Actor Timothy Hutton is suing the producers of the TV show Leverage after they dropped him from the lead role in the reboot of the popular series. Hutton claims he has been blacklisted over unsubstantiated #MeToo allegations.
Timothy Hutton, who won an Oscar in 1981 for Best Supporting Actor for his role in Ordinary People, claims he has been wrongly blacklisted. According to Variety, “Timothy Hutton has sued the producers of the TV series Leverage: Redemption, alleging that they breached his contract when they dropped him from the show following a report of a sexual assault allegation.”
The show was rebooted to stream on IMBD TV, but Hutton was replaced by former ER star Noah Wyle. The sexual assault allegation was made public in March 2020. A report from BuzzFeed said a woman had gone to the Vancouver Police Department, alleging that Hutton had raped her in 1983 when she was 14.
“[A] woman came forward claiming Hutton raped her in 1983,” Breitbart reported. “Hutton says it’s a lie, that this woman has spent years extorting him for millions. The authorities in British Columbia, Canada took a look and didn’t move forward with prosecution. And now… it’s impossible for Timothy Hutton to prove he did not do something, to prove a negative,” the outlet furthered.
“Hutton claims [his accuser Sera Johnston] fabricated the accusations to extort him. He also alleges Florida-based attorney Jeff Herman demanded $1.5 million to resolve Johnston’s claims,” the Hollywood Reporter said. “According to the suit, Herman has publicly admitted to bringing untrue and false allegations against four high-profile people in the entertainment industry, for which he was sanctioned.”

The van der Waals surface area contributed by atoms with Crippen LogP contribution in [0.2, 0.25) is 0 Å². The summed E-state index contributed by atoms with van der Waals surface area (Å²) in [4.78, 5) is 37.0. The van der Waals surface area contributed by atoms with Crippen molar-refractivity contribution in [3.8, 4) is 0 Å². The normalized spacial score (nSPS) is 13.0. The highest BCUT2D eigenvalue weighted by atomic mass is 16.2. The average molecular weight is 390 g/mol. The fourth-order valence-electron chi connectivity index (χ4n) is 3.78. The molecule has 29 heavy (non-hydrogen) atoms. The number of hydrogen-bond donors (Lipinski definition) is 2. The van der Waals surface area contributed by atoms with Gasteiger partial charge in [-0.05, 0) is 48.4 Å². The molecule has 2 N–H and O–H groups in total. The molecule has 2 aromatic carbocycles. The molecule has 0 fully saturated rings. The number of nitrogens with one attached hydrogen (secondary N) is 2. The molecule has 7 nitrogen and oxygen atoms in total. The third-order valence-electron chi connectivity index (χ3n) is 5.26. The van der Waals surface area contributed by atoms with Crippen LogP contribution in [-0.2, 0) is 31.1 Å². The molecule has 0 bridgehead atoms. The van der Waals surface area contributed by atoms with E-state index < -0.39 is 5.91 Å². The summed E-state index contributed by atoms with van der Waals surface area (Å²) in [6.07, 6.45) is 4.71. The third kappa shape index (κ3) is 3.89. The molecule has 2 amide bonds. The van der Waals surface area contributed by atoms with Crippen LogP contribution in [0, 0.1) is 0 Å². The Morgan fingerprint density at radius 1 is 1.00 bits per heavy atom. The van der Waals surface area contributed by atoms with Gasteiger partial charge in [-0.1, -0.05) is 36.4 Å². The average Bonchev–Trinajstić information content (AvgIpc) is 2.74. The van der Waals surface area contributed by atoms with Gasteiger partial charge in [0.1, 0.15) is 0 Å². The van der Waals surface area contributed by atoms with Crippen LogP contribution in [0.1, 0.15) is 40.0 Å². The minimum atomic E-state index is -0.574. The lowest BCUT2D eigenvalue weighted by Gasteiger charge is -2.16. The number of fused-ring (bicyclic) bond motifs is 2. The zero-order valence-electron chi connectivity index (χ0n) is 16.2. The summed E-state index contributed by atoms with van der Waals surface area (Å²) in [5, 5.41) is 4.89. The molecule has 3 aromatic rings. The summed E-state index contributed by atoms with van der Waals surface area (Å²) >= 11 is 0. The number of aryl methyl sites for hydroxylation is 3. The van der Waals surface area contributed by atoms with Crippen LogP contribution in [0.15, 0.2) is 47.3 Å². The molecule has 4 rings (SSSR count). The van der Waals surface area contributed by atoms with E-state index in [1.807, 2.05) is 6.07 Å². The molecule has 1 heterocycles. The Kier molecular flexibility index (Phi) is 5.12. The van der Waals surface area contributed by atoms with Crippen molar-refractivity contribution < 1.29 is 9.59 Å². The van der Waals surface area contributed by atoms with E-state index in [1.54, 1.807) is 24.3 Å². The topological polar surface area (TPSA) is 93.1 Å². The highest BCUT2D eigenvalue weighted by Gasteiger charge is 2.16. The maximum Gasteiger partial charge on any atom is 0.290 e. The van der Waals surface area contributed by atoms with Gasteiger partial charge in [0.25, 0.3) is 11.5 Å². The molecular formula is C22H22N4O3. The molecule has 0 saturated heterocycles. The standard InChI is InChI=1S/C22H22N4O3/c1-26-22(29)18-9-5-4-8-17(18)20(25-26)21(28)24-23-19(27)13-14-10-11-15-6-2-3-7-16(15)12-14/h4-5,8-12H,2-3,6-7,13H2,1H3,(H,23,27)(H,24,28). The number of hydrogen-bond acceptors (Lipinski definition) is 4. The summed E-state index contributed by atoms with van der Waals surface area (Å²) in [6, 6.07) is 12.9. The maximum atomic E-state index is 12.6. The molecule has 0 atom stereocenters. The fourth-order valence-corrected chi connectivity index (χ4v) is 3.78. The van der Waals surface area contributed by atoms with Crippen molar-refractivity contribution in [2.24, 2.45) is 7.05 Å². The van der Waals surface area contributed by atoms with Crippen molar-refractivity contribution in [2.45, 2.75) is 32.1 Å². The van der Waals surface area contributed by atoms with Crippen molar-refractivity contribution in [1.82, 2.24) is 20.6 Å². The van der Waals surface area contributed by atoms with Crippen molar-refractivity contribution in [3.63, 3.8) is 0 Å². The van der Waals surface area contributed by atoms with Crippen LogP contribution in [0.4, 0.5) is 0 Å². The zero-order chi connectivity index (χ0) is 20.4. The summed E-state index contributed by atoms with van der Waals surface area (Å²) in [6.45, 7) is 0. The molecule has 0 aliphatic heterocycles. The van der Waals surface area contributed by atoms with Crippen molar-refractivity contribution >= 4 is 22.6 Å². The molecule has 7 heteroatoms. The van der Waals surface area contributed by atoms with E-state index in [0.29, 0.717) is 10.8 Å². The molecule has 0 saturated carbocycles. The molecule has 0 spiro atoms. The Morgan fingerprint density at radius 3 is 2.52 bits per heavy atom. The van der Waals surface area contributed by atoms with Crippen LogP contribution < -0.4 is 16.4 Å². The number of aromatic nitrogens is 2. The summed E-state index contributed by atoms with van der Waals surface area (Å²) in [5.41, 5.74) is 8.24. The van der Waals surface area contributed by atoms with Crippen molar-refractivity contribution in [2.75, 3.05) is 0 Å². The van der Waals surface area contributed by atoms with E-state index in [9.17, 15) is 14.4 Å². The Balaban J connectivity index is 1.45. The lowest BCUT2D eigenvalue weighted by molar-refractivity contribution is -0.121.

The Florida Supreme Court found Attorney Jeff Herman “guilty of professional misconduct” and suspended him from practicing in the state for 18 months for “dishonest and deceitful” activities. However, a tentative settlement, which would’ve paid Sera Johnston $135,000, fell apart when Timothy Hutton continued to deny that the assault occurred.
“Doubtless [Leverage producer Electric Entertainment] also would have found the accusations to be utterly without merit — if it had bothered to conduct an investigation,” reads Hutton’s complaint, filed in Los Angeles Superior Court. “But if it could not be bothered to do so, then Electric could have simply paid Hutton not to work, as studios have done since time immemorial. What it could not do was invoke the BuzzFeed article as a basis for evading its pay-or-play obligation.”
Electric Entertainment responded to Hutton’s lawsuit. “[O]nce we learned of the allegations in the press, we ceased negotiations with him and chose to move on without him. His baseless allegations against us are without merit and we intend to vigorously defend ourselves,” the company said. “Despite dealing with these allegations for years, Mr. Hutton failed to disclose them to us before or during negotiations for him to reprise his role in ‘Leverage: Redemption.’”
Hutton’s attorney, Dale Kinsella, said in a statement that the lawsuit is a “last resort.” The show has moved on without Hutton and now all the Oscar-winner can gain is monetary damages, Hutton’s lawyer explained. The suit also alleges that Electric has violated the pay-or-play provision of Hutton’s agreement and still owes him at least $3 million.
Timothy Hutton rose to the highest ranks in Hollywood when Robert Redford took a chance and cast the twenty-year-old as teenager Conrad Jared in his 1980 film Ordinary People. It was Redford’s first time directing. He won the Oscar for Best Director, and the film won Best Picture. Hutton was also married to actress Debra Winger, and they have one son.
The #MeToo movement has done much to bring sexual predators like Jeffrey Epstein to justice. In cases like Bill Cosby and R. Kelley, we saw a brave group of women who banded together to come forward and give other victims courage. They were an excellent example of the #MeToo movement in our country. However, some say we need to be very careful who we brand a sexual predator to ensure we don’t find ourselves on a modern-day witch hunt.